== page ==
The White House is once again bustling with guests, revelers and holiday activity in a sign of how the Biden administration views the state of the coronavirus pandemic.
President Biden and first lady Jill Biden hosted hundreds of guests at the White House this week for an official state visit from French President Emmanuel Macron and his wife, Brigitte. In the coming weeks, hundreds more guests will filter in and out of White House holiday parties.
Both state visits and the annual holiday gatherings were paused last year as the omicron variant of COVID-19 caused a spike in cases and serious illness around the country. The return of both fixtures signals the White House believes the country is in a much better position to keep cases and deaths at bay this winter.
“I feel very confident that if people continue to get vaccinated at good numbers, if people get boosted, we can have — absolutely have a very safe and healthy holiday season,” Ashish Jha, director of the White House coronavirus task force, said at a recent press briefing.
“But there’s always a caveat here of, like, you know, things out of left field, you can’t predict…but nothing I have seen in the subvariants makes me believe that we can’t manage our way through it effectively, especially if people step up and get their vaccine,” Jha added.
The president and first lady traveled to North Carolina late last month for a big “Friendsgiving” event with military service members and their families. Both Joe and Jill Biden went table to table to chat with attendees in the large airplane hangar.
The French state visit on Thursday included a formal dinner with hundreds of guests in a tent on the South Lawn of the White House.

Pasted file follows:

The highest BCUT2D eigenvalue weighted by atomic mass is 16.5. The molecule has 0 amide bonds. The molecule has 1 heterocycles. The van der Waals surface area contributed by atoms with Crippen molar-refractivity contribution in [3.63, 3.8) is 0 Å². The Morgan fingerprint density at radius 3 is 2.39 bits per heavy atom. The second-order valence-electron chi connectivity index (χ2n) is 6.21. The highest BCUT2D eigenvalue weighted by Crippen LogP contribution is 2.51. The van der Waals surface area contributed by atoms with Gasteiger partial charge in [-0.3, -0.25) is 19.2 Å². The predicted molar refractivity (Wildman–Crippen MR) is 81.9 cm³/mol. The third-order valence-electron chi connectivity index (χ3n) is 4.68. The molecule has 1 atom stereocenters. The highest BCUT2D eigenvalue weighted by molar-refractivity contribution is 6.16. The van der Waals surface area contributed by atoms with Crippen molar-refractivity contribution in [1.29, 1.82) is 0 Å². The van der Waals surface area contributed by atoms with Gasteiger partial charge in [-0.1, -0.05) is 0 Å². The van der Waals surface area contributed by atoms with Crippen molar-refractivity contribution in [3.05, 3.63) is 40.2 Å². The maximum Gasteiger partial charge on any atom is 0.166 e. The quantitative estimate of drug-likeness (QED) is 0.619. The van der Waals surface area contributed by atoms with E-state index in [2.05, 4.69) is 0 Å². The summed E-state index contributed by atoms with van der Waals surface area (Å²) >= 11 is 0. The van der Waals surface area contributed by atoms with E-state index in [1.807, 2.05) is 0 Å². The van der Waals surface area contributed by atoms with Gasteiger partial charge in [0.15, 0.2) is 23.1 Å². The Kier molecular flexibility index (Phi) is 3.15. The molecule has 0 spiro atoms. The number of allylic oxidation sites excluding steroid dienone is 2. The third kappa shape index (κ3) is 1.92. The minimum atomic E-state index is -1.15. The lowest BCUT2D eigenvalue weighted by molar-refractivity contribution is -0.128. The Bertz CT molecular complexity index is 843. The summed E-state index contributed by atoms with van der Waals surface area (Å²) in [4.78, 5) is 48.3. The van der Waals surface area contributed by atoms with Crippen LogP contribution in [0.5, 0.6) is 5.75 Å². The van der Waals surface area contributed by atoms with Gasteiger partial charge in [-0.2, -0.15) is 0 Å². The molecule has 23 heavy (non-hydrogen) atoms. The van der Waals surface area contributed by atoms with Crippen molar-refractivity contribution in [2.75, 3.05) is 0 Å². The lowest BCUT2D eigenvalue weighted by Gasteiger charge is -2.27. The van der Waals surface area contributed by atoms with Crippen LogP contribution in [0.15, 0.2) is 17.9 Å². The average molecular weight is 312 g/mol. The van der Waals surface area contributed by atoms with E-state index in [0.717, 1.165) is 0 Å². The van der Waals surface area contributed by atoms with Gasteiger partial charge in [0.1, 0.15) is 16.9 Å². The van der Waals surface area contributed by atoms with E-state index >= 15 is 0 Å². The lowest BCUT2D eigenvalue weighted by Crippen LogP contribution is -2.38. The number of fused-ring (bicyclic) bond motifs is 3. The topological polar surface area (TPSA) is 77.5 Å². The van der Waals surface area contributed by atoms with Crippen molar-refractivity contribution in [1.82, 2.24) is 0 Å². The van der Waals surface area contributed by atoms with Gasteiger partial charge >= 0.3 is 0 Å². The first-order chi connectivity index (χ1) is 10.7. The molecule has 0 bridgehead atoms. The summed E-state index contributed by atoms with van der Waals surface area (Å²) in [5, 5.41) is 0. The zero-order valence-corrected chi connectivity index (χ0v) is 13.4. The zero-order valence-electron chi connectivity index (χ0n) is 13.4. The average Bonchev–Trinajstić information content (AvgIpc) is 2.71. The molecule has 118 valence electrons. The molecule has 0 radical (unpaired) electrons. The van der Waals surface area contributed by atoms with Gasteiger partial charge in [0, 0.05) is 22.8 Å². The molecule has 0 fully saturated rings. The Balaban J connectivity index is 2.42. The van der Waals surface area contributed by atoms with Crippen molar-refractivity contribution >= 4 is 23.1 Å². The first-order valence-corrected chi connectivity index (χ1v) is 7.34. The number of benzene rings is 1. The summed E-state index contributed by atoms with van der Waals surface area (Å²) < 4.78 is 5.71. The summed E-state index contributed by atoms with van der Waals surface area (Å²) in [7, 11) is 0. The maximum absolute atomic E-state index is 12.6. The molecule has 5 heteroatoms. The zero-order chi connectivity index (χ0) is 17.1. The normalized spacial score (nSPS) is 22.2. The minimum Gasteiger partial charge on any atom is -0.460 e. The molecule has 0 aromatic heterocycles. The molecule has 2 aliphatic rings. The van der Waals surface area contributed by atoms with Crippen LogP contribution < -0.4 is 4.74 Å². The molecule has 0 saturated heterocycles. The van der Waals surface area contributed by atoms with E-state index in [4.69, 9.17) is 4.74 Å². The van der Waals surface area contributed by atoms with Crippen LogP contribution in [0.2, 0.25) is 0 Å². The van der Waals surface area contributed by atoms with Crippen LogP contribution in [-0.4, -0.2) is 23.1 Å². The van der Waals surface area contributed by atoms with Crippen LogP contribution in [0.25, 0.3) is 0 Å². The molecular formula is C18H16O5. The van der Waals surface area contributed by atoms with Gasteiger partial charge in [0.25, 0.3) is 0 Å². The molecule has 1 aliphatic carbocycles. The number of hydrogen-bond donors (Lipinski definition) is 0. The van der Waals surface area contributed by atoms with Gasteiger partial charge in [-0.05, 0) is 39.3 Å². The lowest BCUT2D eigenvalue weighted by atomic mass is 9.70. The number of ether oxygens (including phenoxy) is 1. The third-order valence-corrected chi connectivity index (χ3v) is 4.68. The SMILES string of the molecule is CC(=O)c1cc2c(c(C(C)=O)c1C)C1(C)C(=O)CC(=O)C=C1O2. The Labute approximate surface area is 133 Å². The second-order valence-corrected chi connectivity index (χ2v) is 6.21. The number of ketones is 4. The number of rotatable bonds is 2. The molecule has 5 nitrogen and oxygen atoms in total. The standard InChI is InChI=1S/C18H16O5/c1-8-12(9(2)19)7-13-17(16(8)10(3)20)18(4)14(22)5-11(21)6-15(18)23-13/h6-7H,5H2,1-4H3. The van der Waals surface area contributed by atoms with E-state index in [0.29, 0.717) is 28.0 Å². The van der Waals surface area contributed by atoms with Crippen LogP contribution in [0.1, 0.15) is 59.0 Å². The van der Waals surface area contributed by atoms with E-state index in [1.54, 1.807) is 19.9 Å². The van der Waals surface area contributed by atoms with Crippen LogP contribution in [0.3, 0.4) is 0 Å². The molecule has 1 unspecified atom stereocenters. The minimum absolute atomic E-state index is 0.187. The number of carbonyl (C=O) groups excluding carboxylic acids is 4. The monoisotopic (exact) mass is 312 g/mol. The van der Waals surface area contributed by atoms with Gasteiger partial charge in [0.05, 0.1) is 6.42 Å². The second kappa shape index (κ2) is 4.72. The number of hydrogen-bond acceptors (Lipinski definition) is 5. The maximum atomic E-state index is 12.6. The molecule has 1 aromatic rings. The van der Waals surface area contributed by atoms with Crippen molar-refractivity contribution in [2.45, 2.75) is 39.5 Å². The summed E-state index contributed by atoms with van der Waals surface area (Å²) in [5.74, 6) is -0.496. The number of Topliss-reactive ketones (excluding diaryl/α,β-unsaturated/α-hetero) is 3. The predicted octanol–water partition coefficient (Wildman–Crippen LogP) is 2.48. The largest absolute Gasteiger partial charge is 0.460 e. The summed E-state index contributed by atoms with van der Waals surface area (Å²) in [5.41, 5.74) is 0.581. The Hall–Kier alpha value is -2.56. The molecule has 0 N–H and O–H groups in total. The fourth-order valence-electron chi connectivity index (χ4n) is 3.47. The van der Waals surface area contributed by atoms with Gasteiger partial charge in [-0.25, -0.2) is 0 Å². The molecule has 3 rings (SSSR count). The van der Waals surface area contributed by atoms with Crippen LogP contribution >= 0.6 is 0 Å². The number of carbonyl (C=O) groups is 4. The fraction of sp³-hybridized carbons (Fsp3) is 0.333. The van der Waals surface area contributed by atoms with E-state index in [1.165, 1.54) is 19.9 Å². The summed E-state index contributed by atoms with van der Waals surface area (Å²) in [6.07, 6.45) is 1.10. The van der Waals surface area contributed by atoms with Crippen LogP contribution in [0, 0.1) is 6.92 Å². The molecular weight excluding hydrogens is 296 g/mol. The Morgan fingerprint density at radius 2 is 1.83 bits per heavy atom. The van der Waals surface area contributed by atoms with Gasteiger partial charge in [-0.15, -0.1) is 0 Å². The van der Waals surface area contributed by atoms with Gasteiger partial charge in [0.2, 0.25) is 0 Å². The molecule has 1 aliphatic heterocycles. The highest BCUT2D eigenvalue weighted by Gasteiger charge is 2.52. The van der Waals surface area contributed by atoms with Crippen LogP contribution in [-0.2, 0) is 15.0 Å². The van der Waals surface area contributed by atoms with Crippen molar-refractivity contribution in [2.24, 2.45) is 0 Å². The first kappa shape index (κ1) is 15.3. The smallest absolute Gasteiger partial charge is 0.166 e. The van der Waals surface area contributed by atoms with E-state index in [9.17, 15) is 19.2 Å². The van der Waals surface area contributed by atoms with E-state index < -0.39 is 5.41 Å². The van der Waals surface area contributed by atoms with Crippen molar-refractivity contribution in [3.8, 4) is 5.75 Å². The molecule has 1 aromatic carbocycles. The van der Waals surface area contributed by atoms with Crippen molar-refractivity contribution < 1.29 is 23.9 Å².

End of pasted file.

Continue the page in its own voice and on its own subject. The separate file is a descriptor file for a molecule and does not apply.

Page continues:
White House press secretary Karine Jean-Pierre would not say whether guests for the dinner – which included lawmakers, administration officials and celebrities – were required to take a test before arriving, only that they were following CDC guidelines.
Biden on Sunday will host Kennedy Center honorees and attend the awards. While he did so last December, he was masked for the main event, something he may not do this time around.
And in the coming weeks, hundreds of guests will attend White House holiday parties. There will be separate parties for media, administration officials and allies of the president, kicking off on Monday with the Congressional Ball. At least some of those parties are expected to require a negative test for entry.
Taken together, it paints a much different picture than the cautious approach the White House took last year, when the omicron strain of COVID-19 upended many winter plans last.
The president last winter argued the country was in a far better place compared to 2020, when vaccines had not yet been approved and widely distributed.
Still, there was no big Thanksgiving event and no White House holiday parties for lawmakers, media, donors or other guests because of record-setting numbers of coronavirus infections, which posed a particular threat to the unvaccinated and immunocompromised. In January 2022, infections were at such high levels that the White House Correspondents Association reduced the capacity in the briefing room for a month until cases subsided.
This year, experts and White House officials believe the country is in a much better position to prevent a similar outbreak, and the calendar of social events in Washington, D.C., is a reflection of that.
“The clear message is that it’s time to celebrate the holiday season with a semblance of normalcy,” said Lawrence Gostin, director of the World Health Organization’s Center on Global Health Law. “The White House is doing this without rigorous measures and precautions. The public is likely to take that as a signal they can celebrate, too, with larger gatherings, without masks and without rigorous testing.”
Gostin acknowledged the big White House events are likely to spread COVID-19 among some guests, but he said the risk is much lower than it was a year ago because of greater immunity through vaccines and natural antibodies in those who have already had the virus.
“And so we’re likely not to see the same kinds of major spikes in hospitalizations and deaths that we had in previous winter seasons, particularly during the holiday season,” Gostin said.